Tuesday, December 18, 2012

Carpe Diem #73, Spearflower (manryoo)



Dear Haijin, visitors and travelers,

I was very surprised as I read all of your new haiku on the Special by Buson. And I have read even new contributors, wonderful ... it makes me humble as I see that new contributors are posting on Carpe Diem's daily haiku meme. Really ... when I started this daily haiku meme I gave myself three months to the max, but as I see how this Carpe Diem daily haiku meme has evolved than I think I can go on in the coming year(s).

Let's go on to our next prompt. Today our prompt is 'Spearflower (manryoo)'. I didn't know this flower, so I had to search the Internet and I found this picture:

Credits: Spearflower (manryoo)
A bit scientific maybe, but I had to share some background on Spearflower :

The Ardisia Crispa is a shrub that will grow between 2 feet high and 2 feet in thickness. It is semi hardy plant quite suited to temperate climates. It is an evergreen plant and keeps its leaves during Winter. It will grow well in any location including shaded areas of the garden. Situated against a north wall would be a good place for it to . The plant can produce a beautiful scent in the evenings that evokes a certain exotic ambience. The scent of the plant is seems most present on humid evenings after a warm day.

Origins:

The Spear Flower (Ardisia) originates in China and Malaya and is very common in Japan.

Flowers:

It produces white flowers in Autumn followed by small red fruits. The flowering usually takes place from July through to September.


Credits: Spearflower flowers

The Spearflower is also know as Christmas Berry, that's why it's a kigo for winter. Well ... now we know a bit more about the Spearflower and maybe you can write a nice haiku on this Classical Japanese Kigo (seasonword).

Of course I love to share some haiku written by Haijin which I have found on the Internet. I am so glad that I also found a haiku written by Shiki (our next month haiku master for the Special) on spearflower.





a red berry
spilled on the white frost
of the garden

(c) Masaoka Shiki


And I also found a few 'modern' haiku on spearflower:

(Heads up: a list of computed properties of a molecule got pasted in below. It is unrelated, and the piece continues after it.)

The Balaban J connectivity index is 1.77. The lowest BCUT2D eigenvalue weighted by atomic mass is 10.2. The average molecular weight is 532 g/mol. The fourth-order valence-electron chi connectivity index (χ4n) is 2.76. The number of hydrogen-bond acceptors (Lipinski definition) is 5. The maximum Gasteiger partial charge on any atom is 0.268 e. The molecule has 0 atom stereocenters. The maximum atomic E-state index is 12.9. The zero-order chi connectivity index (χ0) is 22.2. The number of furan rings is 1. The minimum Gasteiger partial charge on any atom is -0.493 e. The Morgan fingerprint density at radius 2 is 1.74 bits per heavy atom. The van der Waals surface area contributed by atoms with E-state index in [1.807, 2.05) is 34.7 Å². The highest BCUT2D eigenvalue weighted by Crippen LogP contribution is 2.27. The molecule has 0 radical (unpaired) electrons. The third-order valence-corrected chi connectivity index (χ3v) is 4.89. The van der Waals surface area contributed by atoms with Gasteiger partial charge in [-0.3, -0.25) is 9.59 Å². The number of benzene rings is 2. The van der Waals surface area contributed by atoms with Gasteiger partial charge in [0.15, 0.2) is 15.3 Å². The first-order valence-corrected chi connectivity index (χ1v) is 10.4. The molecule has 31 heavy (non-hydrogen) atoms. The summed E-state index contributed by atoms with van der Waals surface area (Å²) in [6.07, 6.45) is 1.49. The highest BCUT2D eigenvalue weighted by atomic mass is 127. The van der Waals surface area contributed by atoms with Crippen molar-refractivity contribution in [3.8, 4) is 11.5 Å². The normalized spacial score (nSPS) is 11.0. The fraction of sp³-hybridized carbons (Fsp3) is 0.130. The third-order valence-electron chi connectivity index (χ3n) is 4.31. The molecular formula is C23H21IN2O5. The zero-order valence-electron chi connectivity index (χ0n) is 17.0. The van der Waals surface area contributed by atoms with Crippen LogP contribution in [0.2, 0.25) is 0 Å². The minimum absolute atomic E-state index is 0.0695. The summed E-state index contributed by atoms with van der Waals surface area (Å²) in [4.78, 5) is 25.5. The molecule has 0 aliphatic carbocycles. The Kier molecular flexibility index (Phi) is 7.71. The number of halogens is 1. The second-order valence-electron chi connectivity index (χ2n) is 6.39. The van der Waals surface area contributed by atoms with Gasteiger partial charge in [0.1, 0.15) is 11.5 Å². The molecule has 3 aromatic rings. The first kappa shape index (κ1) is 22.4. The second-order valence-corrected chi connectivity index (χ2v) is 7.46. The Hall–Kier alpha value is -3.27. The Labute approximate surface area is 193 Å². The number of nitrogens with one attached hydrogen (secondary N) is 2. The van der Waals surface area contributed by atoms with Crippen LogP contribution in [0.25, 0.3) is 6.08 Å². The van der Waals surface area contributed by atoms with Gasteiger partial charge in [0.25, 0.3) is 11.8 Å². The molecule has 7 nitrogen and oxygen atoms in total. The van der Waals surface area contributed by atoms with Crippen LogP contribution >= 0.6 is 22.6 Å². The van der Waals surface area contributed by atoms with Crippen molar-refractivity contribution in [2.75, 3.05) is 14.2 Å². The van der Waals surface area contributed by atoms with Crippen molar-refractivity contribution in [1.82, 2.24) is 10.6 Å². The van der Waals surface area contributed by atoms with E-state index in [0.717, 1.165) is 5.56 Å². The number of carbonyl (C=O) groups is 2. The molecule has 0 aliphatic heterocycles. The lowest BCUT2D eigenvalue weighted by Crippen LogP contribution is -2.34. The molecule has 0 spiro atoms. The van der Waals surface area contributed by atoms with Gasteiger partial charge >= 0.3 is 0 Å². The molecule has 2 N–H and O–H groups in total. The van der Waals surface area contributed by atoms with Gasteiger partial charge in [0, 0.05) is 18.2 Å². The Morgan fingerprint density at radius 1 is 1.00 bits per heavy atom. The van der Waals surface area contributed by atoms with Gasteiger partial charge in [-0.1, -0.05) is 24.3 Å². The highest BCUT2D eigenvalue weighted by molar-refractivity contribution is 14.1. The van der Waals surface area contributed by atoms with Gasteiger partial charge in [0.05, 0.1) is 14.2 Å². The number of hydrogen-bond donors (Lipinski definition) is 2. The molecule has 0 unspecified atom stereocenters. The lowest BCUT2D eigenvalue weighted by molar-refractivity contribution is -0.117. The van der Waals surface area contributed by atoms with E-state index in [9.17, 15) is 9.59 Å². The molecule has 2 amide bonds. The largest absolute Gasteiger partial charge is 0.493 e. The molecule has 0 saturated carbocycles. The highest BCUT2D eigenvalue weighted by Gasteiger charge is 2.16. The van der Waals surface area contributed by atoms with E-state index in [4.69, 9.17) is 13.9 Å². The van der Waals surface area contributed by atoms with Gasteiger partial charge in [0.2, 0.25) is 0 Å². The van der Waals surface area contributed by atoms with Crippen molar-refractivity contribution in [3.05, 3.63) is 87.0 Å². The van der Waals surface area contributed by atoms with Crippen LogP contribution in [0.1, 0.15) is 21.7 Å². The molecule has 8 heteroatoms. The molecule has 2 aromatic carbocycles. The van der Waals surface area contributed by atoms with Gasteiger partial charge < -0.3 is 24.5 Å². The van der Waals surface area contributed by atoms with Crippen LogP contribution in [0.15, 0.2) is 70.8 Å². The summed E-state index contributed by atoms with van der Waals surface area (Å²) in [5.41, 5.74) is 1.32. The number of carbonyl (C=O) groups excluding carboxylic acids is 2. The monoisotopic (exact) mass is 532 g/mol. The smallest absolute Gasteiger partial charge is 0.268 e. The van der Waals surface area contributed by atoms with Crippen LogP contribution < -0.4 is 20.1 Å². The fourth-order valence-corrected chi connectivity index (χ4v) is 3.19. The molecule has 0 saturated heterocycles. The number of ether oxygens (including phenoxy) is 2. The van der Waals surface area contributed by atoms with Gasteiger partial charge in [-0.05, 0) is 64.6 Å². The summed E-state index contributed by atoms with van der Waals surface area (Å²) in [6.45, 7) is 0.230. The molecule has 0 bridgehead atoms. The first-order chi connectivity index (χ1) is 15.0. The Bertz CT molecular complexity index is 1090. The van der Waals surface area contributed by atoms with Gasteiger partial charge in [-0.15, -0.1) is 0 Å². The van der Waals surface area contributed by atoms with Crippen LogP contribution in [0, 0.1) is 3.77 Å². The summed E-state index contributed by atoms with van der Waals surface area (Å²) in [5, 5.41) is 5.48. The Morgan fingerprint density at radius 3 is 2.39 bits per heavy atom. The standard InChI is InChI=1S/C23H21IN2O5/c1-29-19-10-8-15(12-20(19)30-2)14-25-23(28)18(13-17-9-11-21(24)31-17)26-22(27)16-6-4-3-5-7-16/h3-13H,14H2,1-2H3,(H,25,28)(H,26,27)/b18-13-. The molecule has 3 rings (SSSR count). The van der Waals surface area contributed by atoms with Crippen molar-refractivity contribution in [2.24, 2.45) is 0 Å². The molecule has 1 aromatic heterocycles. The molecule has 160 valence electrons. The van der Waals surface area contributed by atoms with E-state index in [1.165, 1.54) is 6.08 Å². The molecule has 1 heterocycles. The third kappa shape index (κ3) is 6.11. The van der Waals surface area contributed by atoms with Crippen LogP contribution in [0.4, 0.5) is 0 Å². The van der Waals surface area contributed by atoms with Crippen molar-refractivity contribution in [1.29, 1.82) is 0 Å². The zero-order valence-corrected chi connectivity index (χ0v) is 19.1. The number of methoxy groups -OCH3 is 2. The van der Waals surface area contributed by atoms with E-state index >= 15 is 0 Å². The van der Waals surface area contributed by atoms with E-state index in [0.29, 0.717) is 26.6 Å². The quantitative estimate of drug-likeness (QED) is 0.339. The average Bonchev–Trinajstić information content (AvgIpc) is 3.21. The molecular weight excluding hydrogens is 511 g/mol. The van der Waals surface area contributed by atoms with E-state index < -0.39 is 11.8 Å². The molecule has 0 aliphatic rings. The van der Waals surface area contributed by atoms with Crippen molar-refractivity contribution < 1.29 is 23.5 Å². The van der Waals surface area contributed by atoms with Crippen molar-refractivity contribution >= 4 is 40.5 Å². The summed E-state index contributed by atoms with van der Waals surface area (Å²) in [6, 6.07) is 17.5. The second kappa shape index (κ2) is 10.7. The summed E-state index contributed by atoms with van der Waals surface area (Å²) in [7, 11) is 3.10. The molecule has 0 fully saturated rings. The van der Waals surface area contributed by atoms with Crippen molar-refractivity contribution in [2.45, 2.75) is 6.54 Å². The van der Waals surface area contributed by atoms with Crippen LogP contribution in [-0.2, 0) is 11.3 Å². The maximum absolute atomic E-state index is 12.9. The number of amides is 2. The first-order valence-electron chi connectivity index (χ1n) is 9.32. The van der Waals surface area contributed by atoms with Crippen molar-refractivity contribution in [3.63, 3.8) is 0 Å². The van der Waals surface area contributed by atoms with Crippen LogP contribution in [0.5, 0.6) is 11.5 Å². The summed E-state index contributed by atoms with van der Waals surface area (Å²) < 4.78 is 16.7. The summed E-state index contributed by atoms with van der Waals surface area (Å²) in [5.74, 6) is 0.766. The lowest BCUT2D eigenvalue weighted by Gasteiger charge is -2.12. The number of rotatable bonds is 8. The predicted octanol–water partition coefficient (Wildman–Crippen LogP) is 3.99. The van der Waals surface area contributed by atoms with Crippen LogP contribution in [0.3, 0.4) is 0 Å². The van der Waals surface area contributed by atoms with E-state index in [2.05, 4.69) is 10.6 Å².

manryoo
its red berries, a lost bee
at the dawn window


(c) Narayanan (one of the hosts of Wonder Haiku Worlds )

And this one written by Masaaki Oka on a haiku meeting this year:

red berries of spear flower
adorning my room
right into the new year

(c) Masaaki Oka (2012)

All wonderfully composed. I love the one written by Shiki the most, but ... well ... Shiki is one of the four greatest haiku masters and of course one of my favorites.
OK ... let's do some haiku composing myself. This will not be an easy one I think, but ... well I have said that several times and always succeeded. 

deadly beauty
red berries covered with snow -
Christmas decoration

(The berries of the Spearflower are poisonous)

decorating my home
with the red berries of the spearflower
almost Christmas

almost Christmas
as I am sowing the seeds of Manryoo
in early Spring

spearflower berries
sparrows picking them from the snow
in my backyard
 

Well ... do you like them? It was really a joy to write this episode of Carpe Diem. I hope to see and read wonderfully composed haiku on this prompt spearflower. 


Spearflower

This prompt will stay on 'till December 20th 11.59 AM (CET) and I will post our new prompt fireplace (ro) later on today around 10.00 PM (CET).

Have fun, be inspired, be creative, be happy and share your creativity with Carpe Diem. Thank you all for your daily effort to write haiku for carpe Diem. You're all very appreciated.